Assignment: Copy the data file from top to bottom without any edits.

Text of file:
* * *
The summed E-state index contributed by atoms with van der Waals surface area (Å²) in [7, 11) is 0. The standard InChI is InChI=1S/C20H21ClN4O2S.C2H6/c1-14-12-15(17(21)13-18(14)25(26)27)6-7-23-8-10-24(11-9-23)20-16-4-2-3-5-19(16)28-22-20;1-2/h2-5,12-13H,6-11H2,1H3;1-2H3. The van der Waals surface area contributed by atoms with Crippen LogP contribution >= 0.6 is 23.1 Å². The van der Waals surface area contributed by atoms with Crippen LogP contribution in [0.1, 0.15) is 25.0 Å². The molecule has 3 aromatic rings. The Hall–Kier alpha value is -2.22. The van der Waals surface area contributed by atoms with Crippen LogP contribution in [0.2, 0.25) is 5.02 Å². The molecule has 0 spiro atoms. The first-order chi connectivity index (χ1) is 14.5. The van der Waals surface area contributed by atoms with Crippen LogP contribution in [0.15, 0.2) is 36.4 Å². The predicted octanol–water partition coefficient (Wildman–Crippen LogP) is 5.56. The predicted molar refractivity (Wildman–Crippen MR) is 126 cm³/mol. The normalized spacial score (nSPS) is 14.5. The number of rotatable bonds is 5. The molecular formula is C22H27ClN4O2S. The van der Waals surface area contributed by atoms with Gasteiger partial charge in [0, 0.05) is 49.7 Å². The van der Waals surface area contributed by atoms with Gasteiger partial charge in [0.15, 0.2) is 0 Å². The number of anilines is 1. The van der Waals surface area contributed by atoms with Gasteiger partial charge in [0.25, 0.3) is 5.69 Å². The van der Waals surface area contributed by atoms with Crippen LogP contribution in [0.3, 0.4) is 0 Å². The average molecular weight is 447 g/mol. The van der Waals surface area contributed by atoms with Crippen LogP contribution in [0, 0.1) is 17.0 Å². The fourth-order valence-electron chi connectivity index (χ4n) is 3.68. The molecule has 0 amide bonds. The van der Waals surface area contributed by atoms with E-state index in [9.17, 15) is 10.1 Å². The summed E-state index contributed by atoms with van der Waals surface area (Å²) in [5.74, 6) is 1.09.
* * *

The summed E-state index contributed by atoms with van der Waals surface area (Å²) in [7, 11) is 0. The standard InChI is InChI=1S/C20H21ClN4O2S.C2H6/c1-14-12-15(17(21)13-18(14)25(26)27)6-7-23-8-10-24(11-9-23)20-16-4-2-3-5-19(16)28-22-20;1-2/h2-5,12-13H,6-11H2,1H3;1-2H3. The van der Waals surface area contributed by atoms with Crippen LogP contribution >= 0.6 is 23.1 Å². The van der Waals surface area contributed by atoms with Crippen LogP contribution in [0.1, 0.15) is 25.0 Å². The molecule has 3 aromatic rings. The Hall–Kier alpha value is -2.22. The van der Waals surface area contributed by atoms with Crippen LogP contribution in [0.2, 0.25) is 5.02 Å². The molecule has 0 spiro atoms. The first-order chi connectivity index (χ1) is 14.5. The van der Waals surface area contributed by atoms with Crippen LogP contribution in [0.15, 0.2) is 36.4 Å². The predicted octanol–water partition coefficient (Wildman–Crippen LogP) is 5.56. The predicted molar refractivity (Wildman–Crippen MR) is 126 cm³/mol. The normalized spacial score (nSPS) is 14.5. The number of rotatable bonds is 5. The molecular formula is C22H27ClN4O2S. The van der Waals surface area contributed by atoms with Gasteiger partial charge in [0, 0.05) is 49.7 Å². The van der Waals surface area contributed by atoms with Gasteiger partial charge in [0.15, 0.2) is 0 Å². The number of anilines is 1. The van der Waals surface area contributed by atoms with Gasteiger partial charge in [0.25, 0.3) is 5.69 Å². The van der Waals surface area contributed by atoms with Crippen LogP contribution in [0.3, 0.4) is 0 Å². The average molecular weight is 447 g/mol. The van der Waals surface area contributed by atoms with Crippen LogP contribution in [0, 0.1) is 17.0 Å². The fourth-order valence-electron chi connectivity index (χ4n) is 3.68. The molecule has 0 amide bonds. The van der Waals surface area contributed by atoms with E-state index in [9.17, 15) is 10.1 Å². The summed E-state index contributed by atoms with van der Waals surface area (Å²) in [5.74, 6) is 1.09.